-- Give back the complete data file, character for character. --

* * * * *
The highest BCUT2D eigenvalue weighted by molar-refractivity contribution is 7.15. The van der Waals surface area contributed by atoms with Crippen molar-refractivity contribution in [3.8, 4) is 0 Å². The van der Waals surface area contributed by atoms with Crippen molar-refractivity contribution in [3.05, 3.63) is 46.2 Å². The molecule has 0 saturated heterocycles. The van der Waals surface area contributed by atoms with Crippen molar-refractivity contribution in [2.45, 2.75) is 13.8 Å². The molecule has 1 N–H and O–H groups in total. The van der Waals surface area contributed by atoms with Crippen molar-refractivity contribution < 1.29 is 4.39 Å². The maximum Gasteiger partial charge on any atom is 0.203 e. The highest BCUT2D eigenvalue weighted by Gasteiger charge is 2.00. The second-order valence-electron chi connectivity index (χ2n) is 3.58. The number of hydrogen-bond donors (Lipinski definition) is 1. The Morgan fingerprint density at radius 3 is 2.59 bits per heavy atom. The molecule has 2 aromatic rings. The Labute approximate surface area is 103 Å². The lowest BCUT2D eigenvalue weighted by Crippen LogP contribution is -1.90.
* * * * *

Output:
The highest BCUT2D eigenvalue weighted by molar-refractivity contribution is 7.15. The van der Waals surface area contributed by atoms with Crippen molar-refractivity contribution in [3.8, 4) is 0 Å². The van der Waals surface area contributed by atoms with Crippen molar-refractivity contribution in [3.05, 3.63) is 46.2 Å². The molecule has 0 saturated heterocycles. The van der Waals surface area contributed by atoms with Crippen molar-refractivity contribution in [2.45, 2.75) is 13.8 Å². The molecule has 1 N–H and O–H groups in total. The van der Waals surface area contributed by atoms with Crippen molar-refractivity contribution < 1.29 is 4.39 Å². The maximum Gasteiger partial charge on any atom is 0.203 e. The highest BCUT2D eigenvalue weighted by Gasteiger charge is 2.00. The second-order valence-electron chi connectivity index (χ2n) is 3.58. The number of hydrogen-bond donors (Lipinski definition) is 1. The Morgan fingerprint density at radius 3 is 2.59 bits per heavy atom. The molecule has 2 aromatic rings. The Labute approximate surface area is 103 Å². The lowest BCUT2D eigenvalue weighted by Crippen LogP contribution is -1.90.